The Strahov Monastery (Strahovsky Klaster) started its long itinerary through history with establishment of the Premonstratensians, a religious order of canons founded in 1120 by St Norbert as an independent part of the Catholic church. By the year 1182 a Romanesque stone monastery was built on the place of an older foundation of Prince Vladislav II (from 1140). It’s peace was disturbed by a fire in 1258, when the church was destructed almost totally. A reconstruction in the Gothic style followed, but that was not to last either, as Baroque retouches were added during the beginning of the 18th century. In the meanwhile the abbey was plundered first by the Hussites and during the Thirty Years’ War by a regiment of the Swedish army. The last but not least hit that the abbey had to take was the bombardment of the church’s premises by the French, in 1742. After the Communist regime ended, the abbey was returned to the Premonstratensians in 1989. The Strahov Monastery it is not only an active place of pilgrimage but also a valuable museum and a famous library, still holding an unbelievable number of rare volumes.
Places of interest in Strahov Monastery:
- The Basilica of Our Lady, now dedicated to St. Norbert, the patron of Premonstratensians. The basilica is very beautifully decorated with frescoes by Neunhertz (1774), with the motif of the blessed Virgin Mary and scenes from the life of St. Norbert. Worth mentioning are also the altar of marble from Slivenec, the work of Lauermann from 1768, the sculptures by Ignác Platzer (1768) and the organ where Mozart played during his visit of the Strahov Monastery in 1787.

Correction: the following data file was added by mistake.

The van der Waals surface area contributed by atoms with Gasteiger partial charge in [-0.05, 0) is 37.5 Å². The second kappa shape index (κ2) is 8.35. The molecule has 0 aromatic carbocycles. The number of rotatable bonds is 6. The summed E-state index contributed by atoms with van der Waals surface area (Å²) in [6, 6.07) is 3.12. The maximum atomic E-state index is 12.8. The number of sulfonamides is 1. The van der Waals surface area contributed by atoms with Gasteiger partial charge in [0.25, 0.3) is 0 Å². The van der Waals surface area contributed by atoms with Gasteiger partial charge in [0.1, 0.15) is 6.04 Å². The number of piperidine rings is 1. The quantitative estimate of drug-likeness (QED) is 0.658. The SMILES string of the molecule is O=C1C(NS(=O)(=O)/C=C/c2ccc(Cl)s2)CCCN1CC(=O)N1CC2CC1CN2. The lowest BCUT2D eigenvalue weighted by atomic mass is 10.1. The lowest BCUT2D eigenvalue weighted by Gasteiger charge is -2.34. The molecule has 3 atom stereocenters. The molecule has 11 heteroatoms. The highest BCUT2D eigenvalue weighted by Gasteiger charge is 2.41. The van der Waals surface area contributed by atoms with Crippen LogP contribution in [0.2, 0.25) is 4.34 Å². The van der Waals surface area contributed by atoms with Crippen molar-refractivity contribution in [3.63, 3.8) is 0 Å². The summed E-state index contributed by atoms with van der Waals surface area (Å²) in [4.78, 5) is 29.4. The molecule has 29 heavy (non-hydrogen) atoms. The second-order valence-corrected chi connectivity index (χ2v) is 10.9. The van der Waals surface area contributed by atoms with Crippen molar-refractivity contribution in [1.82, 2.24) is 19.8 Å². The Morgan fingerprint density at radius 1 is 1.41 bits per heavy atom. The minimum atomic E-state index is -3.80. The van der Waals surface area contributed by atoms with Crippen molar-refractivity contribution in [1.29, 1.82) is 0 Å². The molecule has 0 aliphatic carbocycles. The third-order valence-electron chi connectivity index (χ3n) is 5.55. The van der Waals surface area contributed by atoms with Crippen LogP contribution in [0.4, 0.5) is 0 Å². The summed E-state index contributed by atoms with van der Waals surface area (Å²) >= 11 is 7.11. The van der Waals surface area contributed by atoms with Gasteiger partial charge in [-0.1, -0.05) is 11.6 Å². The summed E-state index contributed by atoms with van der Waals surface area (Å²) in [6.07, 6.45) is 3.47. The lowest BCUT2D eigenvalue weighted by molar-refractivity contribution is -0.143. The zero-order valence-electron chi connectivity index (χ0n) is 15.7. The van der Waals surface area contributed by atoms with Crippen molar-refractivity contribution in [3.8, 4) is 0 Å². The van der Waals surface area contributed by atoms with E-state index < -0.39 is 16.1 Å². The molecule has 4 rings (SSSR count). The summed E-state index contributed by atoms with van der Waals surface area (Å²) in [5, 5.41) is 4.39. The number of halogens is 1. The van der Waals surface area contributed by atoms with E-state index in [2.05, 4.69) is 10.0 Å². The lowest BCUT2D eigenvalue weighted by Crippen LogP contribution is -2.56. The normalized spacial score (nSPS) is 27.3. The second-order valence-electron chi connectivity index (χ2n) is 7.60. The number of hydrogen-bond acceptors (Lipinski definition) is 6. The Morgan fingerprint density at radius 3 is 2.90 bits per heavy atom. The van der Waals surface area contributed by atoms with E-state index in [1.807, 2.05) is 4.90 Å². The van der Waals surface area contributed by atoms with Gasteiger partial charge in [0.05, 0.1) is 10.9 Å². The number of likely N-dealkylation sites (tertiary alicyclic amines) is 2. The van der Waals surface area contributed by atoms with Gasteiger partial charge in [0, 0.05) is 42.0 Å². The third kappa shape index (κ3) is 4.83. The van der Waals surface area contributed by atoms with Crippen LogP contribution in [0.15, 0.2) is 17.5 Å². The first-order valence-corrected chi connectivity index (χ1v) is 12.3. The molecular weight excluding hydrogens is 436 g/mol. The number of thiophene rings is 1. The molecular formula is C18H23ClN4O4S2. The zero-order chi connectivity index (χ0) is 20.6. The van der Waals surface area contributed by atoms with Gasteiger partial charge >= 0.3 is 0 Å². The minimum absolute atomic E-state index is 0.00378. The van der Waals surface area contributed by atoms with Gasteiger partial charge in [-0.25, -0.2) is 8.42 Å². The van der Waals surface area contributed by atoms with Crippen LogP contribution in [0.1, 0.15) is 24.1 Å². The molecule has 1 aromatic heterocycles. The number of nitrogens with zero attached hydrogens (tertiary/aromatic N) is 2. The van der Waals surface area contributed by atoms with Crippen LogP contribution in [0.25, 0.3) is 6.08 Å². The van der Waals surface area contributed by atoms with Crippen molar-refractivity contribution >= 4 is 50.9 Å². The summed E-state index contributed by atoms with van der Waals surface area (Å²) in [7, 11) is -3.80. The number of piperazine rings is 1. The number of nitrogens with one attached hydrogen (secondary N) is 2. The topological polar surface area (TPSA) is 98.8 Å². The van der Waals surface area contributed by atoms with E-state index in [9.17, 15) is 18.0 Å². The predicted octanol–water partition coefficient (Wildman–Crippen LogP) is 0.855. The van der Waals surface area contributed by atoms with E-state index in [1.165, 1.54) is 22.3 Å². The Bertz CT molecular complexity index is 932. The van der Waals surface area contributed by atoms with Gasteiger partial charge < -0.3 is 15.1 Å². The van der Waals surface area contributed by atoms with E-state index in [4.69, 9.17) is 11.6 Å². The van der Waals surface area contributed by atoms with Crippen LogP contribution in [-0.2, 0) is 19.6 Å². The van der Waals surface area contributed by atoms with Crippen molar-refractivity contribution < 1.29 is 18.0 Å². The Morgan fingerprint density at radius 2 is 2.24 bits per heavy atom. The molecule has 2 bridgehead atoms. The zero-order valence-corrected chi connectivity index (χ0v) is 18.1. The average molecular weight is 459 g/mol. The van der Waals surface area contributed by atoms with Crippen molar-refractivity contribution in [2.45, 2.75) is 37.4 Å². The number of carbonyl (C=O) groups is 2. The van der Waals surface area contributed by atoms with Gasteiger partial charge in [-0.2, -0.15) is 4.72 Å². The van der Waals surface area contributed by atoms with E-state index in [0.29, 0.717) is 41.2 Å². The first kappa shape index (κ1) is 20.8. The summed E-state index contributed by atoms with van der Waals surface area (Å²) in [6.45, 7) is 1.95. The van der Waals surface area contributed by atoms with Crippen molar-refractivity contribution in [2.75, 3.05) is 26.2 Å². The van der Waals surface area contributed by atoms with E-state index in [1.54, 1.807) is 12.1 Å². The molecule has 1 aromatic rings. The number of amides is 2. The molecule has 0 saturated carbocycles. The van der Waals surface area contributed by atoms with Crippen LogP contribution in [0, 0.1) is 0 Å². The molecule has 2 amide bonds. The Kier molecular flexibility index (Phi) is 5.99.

- The Theological Hall, completed in 1679 under Abbot Jeroným Hirnhaim, It now stores more than 18,000 volumes. This hall’s name comes from the fact that is contains numerous editions of the Bible or parts of the Bible in many languages.
- The Cabinet of Curiosities, brought to Strahov from the estate of Karel Jan Erben in 1798. It now houses natural science collections, mainly with sea fauna, complemented with collections of insects, minerals, and wax replicas of fruit, archaeological collections: ceramics, handcuffs, Hussite peasant weapons. A very appreciated curiosity is the remains of a Dodo bird (Dodo ineptus), now extinct.
- The Philosophical Hall, built in 1782, under Abbot Václav Mayer. It contains an impressive number of more than 42,000 volumes covering themes from philosophy, astronomy, mathematics, history, philology.
Address: Strahovske nadvori 1, Prague 1 Open: Tuesday – Sunday: 9.00 am – 12.00 pm 12:30 pm – 5.00 pm Phone: +420 233 107 722, 777 742 170 Fax: +420 233 107 752 Web: www.strahovskyklaster.cz E-mail: firstname.lastname@example.org
How to get there: Trams No 22,23 to Pohořelec
Admission: The Convent1: Adults CZK 20 Concessions CZK 10 Strahov Gallery2: Adults CZK 60 Concessions CZK 30
1The Convent: Cloister, Romanesque Halls from 12th cent., Chapter Hall, Winter Refectory
2Strahov Gallery: The collection of the Czech & European painting from Gothic to Romanticism + Convent